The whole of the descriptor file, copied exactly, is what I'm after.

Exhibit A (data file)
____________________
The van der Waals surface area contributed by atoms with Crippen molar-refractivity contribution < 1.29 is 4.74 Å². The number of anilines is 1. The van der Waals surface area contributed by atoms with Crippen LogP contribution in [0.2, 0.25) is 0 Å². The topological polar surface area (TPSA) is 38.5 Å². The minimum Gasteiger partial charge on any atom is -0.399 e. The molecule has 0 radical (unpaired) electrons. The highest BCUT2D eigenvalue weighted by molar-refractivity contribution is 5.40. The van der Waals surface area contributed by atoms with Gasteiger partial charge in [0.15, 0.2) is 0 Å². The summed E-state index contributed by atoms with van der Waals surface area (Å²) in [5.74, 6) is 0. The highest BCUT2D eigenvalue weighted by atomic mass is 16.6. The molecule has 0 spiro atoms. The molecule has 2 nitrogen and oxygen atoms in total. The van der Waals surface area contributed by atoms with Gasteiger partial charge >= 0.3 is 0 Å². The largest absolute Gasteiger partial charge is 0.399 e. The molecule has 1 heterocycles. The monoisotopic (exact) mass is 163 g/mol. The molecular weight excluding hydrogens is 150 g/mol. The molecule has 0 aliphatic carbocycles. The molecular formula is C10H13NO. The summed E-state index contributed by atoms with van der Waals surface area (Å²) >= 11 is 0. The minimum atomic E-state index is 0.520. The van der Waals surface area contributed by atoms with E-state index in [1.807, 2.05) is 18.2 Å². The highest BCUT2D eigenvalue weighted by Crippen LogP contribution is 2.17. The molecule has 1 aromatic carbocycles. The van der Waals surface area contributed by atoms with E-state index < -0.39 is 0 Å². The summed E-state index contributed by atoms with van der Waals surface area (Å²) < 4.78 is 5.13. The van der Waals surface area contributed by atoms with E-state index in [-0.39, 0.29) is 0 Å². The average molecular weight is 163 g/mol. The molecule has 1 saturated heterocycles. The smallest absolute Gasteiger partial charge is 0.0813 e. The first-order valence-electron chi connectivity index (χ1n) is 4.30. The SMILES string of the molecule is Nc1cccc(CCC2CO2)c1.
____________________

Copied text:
The van der Waals surface area contributed by atoms with Crippen molar-refractivity contribution < 1.29 is 4.74 Å². The number of anilines is 1. The van der Waals surface area contributed by atoms with Crippen LogP contribution in [0.2, 0.25) is 0 Å². The topological polar surface area (TPSA) is 38.5 Å². The minimum Gasteiger partial charge on any atom is -0.399 e. The molecule has 0 radical (unpaired) electrons. The highest BCUT2D eigenvalue weighted by molar-refractivity contribution is 5.40. The van der Waals surface area contributed by atoms with Gasteiger partial charge in [0.15, 0.2) is 0 Å². The summed E-state index contributed by atoms with van der Waals surface area (Å²) in [5.74, 6) is 0. The highest BCUT2D eigenvalue weighted by atomic mass is 16.6. The molecule has 0 spiro atoms. The molecule has 2 nitrogen and oxygen atoms in total. The van der Waals surface area contributed by atoms with Gasteiger partial charge >= 0.3 is 0 Å². The largest absolute Gasteiger partial charge is 0.399 e. The molecule has 1 heterocycles. The monoisotopic (exact) mass is 163 g/mol. The molecular weight excluding hydrogens is 150 g/mol. The molecule has 0 aliphatic carbocycles. The molecular formula is C10H13NO. The summed E-state index contributed by atoms with van der Waals surface area (Å²) >= 11 is 0. The minimum atomic E-state index is 0.520. The van der Waals surface area contributed by atoms with E-state index in [1.807, 2.05) is 18.2 Å². The highest BCUT2D eigenvalue weighted by Crippen LogP contribution is 2.17. The molecule has 1 aromatic carbocycles. The van der Waals surface area contributed by atoms with E-state index < -0.39 is 0 Å². The summed E-state index contributed by atoms with van der Waals surface area (Å²) < 4.78 is 5.13. The van der Waals surface area contributed by atoms with E-state index in [-0.39, 0.29) is 0 Å². The average molecular weight is 163 g/mol. The molecule has 1 saturated heterocycles. The smallest absolute Gasteiger partial charge is 0.0813 e. The first-order valence-electron chi connectivity index (χ1n) is 4.30. The SMILES string of the molecule is Nc1cccc(CCC2CO2)c1.